A coach can be as revered or despised as any team or player, but one coach that has been seemingly overlooked altogether is Falcons head coach Mike Smith.
Yet, it seems that, this season, the Falcons have been slighted at every turn.
Having gone undefeated through the first half of the season, Atlanta was still not favored as the best team in the NFL.
Moreover, while coaches make their yearly trips to the hot seat, Smith receives little adoration and even comes under fire for not having attempted a two-point conversion in the Falcons’ first loss of the season to the New Orleans Saints.
Here are three reasons to give Smith his due.
When Smith arrived in Atlanta in 2008, the Falcons had not reached the playoffs since they lost the 2004 NFC Championship to the Philadelphia Eagles.
More immediately, Michael Vick had just been convicted on dog fighting charges and Smith’s predecessor, Bobby Petrino, had left in the dead of night to coach the Arkansas Razorbacks.
Smith inherited a 4-12 team that he wasted no time rebuilding.
Success did not stop there. Though the Falcons lost the division in 2009—being beaten out by a 13-3 New Orleans Saints team that went on to win the Super Bowl—a 9-7 record was enough for Smith and the Falcons to record the first back-to-back winning seasons in franchise history.
The biggest criticism of Smith and this Falcons team has undoubtedly been their inability to win in the postseason, particularly when they clinched the No. 1 seed, going 13-3 in 2010.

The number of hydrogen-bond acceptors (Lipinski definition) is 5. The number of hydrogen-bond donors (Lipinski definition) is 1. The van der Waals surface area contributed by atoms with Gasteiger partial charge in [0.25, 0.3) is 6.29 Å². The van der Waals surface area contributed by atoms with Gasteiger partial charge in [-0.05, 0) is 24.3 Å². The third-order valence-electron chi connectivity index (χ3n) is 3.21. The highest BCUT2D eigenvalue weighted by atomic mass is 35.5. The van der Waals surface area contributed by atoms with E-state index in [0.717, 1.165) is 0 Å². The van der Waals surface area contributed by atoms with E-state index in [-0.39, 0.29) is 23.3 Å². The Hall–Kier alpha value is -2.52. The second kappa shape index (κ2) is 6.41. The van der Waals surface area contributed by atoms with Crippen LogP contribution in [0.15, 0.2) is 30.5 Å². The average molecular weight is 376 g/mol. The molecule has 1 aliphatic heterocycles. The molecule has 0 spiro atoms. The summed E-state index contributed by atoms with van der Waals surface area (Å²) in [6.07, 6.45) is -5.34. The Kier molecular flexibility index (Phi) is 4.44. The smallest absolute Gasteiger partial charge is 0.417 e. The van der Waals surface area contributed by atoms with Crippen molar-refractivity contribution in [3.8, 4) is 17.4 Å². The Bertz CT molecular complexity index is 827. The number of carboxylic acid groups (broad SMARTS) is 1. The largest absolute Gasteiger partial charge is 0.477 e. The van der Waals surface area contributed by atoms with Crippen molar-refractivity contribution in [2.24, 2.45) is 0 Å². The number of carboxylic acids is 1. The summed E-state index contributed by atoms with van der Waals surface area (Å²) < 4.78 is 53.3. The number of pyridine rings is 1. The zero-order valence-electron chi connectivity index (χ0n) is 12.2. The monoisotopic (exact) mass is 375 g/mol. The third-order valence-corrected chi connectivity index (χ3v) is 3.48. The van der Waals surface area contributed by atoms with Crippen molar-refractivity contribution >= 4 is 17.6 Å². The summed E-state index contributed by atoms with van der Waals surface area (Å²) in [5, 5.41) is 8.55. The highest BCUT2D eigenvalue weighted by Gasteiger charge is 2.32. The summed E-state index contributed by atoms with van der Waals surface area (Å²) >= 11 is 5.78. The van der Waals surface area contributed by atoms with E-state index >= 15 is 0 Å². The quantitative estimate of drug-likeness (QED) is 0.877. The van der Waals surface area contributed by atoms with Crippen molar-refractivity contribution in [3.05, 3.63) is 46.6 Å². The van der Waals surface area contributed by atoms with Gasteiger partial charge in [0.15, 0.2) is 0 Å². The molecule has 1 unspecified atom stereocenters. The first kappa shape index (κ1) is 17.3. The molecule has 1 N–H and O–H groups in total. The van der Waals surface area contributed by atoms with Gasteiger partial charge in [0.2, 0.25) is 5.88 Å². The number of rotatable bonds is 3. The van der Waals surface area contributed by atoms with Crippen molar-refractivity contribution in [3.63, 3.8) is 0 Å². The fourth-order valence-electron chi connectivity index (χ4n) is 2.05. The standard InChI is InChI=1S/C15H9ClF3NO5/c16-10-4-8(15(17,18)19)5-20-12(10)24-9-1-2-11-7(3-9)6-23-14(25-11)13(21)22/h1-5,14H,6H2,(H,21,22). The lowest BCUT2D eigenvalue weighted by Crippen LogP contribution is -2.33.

However, though they are 0-3 in the playoffs, each loss has been to a team that has played in, or, more often, won the Super Bowl that year.
From 2008 to this season, the Falcons are 51-21 under Smith, equal to a .708 winning percentage.
Smith coached under defensive coordinator Rex Ryan with the Ravens until 2002. When Ryan went to the Jets, he entered a situation similar to that which Smith entered in Atlanta: a struggling team with a rookie starting quarterback.
Despite some early playoff success, from 2009 until now, Ryan’s Jets are just slightly above .500 at 31-25.
Smith joined the Jacksonville Jaguars under Del Rio in 2003 as the defensive coordinator there. Del Rio was there until 2011 and in his tenure his winning percentage was even worse, going a total 73-63.
In fact, Del Rio only had three winning seasons with the Jaguars. All three came with Mike Smith on staff.
Sean Payton, Tom Coughlin and Bill Belichick are all names that dominate the “top coach” conversation, but in the last four years Smith has been nearly as successful.
Since Smith has been a head coach, only the Baltimore Ravens have made more playoff appearances. In that same time, the Falcons, Steelers, Colts, Patriots, Eagles, Saints and Packers have all reached the playoffs three times.
Almost all of these teams have arguably top-ten coaches.
All of the Falcons’ playoff runs have been earned with big winning streaks late in the season. In 2012, success has come early to Atlanta.
Through the first eight games of the season, the Falcons were undefeated. Their one loss came when they could not score from the 2-yard line late in the game to win.
Despite the prowess of the Atlanta pass attack, the Falcons have had to fight for wins this season. Through the first nine games, the Falcons are 5-1 in games decided by a touchdown or less. It is those games where decision-making on the field and the sidelines is pivotal.
Their most convincing wins have come against Denver, Philadelphia and Dallas, all of whom are in the playoff picture currently. In their final seven games, the Falcons face division opponents four times and have three games against teams with winning records.
These games should test Smith and the Falcons, but they will just as likely reaffirm their regular-season dominance. If they stay hot, this could be the year that Smith solidifies his place in the top coaching conversation with a Super Bowl win.